Over time, the psychological pressure builds and, if left unchecked, takes its toll. Some street-level bureaucrats put up with it by compartmentalizing. Others burn out. I argue that a great many, however, respond just as social psychologists would have us expect: through cognitive distortions that simplify the moral landscape and reduce the sense of conflict they experience.
Since they cannot live up to the full demands of the role, street-level bureaucrats are driven, often unconsciously, to narrow their understanding of these demands so as to be able to live up to them. They commit themselves to one dimension of the role at the expense of others. Moral specialization emerges as a coping response to the pressures of everyday work.
We thus find ourselves in a predicament. The proper implementation of public policy in a democratic context depends on street-level bureaucrat’s capacity to remain attuned to a plurality of values, yet the nature of everyday work at the frontlines of public service rewards narrow specialization.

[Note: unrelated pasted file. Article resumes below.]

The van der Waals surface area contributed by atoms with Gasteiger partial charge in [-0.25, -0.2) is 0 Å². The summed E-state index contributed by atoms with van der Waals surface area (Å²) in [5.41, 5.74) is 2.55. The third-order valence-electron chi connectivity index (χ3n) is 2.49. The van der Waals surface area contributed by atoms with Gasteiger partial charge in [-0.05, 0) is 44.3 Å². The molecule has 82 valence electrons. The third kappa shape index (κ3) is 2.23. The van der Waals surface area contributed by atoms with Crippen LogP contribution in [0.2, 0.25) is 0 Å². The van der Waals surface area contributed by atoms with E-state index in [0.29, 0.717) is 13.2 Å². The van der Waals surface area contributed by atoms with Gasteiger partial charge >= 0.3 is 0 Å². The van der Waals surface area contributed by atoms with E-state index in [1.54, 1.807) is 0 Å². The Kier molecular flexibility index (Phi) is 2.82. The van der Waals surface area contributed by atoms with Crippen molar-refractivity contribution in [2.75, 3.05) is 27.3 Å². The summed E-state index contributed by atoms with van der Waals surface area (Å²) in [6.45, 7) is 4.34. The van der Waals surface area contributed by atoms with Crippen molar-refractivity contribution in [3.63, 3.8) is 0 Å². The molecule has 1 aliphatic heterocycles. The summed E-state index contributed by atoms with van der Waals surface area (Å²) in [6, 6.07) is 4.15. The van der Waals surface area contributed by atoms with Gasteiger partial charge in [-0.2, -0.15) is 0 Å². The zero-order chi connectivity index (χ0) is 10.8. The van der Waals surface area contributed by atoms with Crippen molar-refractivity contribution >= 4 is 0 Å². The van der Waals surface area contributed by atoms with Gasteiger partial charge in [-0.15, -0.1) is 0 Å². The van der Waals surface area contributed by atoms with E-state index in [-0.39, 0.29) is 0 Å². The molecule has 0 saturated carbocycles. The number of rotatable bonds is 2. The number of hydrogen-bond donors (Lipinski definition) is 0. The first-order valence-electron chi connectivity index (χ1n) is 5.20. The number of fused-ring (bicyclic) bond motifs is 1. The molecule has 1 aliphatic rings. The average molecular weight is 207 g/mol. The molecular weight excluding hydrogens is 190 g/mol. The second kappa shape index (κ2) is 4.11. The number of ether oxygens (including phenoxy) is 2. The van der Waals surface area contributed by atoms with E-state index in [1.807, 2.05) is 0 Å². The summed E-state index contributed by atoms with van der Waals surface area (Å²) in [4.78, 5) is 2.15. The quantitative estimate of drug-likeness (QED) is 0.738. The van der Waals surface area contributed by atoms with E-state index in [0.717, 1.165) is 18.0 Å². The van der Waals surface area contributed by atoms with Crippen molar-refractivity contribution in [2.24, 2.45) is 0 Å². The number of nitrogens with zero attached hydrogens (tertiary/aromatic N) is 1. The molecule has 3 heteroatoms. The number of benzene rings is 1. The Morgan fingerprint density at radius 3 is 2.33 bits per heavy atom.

How does this predicament come about? What can we do to remedy it? These are the questions I take up in When the State Meets the Street.
We are constantly thinking about what it is that the state ought to do—what sorts of policies it should pursue. But policy implementation gives rise to another, equally important question: the question of how the state ought to interact with citizens when pursuing such policies. What standards should the state uphold when interacting with those who are subject to its authority?
The first question (the what of policy) is settled by and large in legislative chambers. The second question (the how of implementation) is resolved in bureaucratic agencies within the framework provided by administrative law.
Consider any policy selected through democratic procedures. Regardless of its content, its implementation will have to respond to a further set of normative demands. At the very minimum, we would want the policy to be enacted in a way that is efficient, fair, responsive to the needs of individual citizens, and respectful of them.
How to interpret these various demands, how to apply them to specific cases, and how to resolve conflicts that arise between them are normative challenges that are intrinsic to implementation. These are the sorts of challenges that street-level bureaucrats must contend with.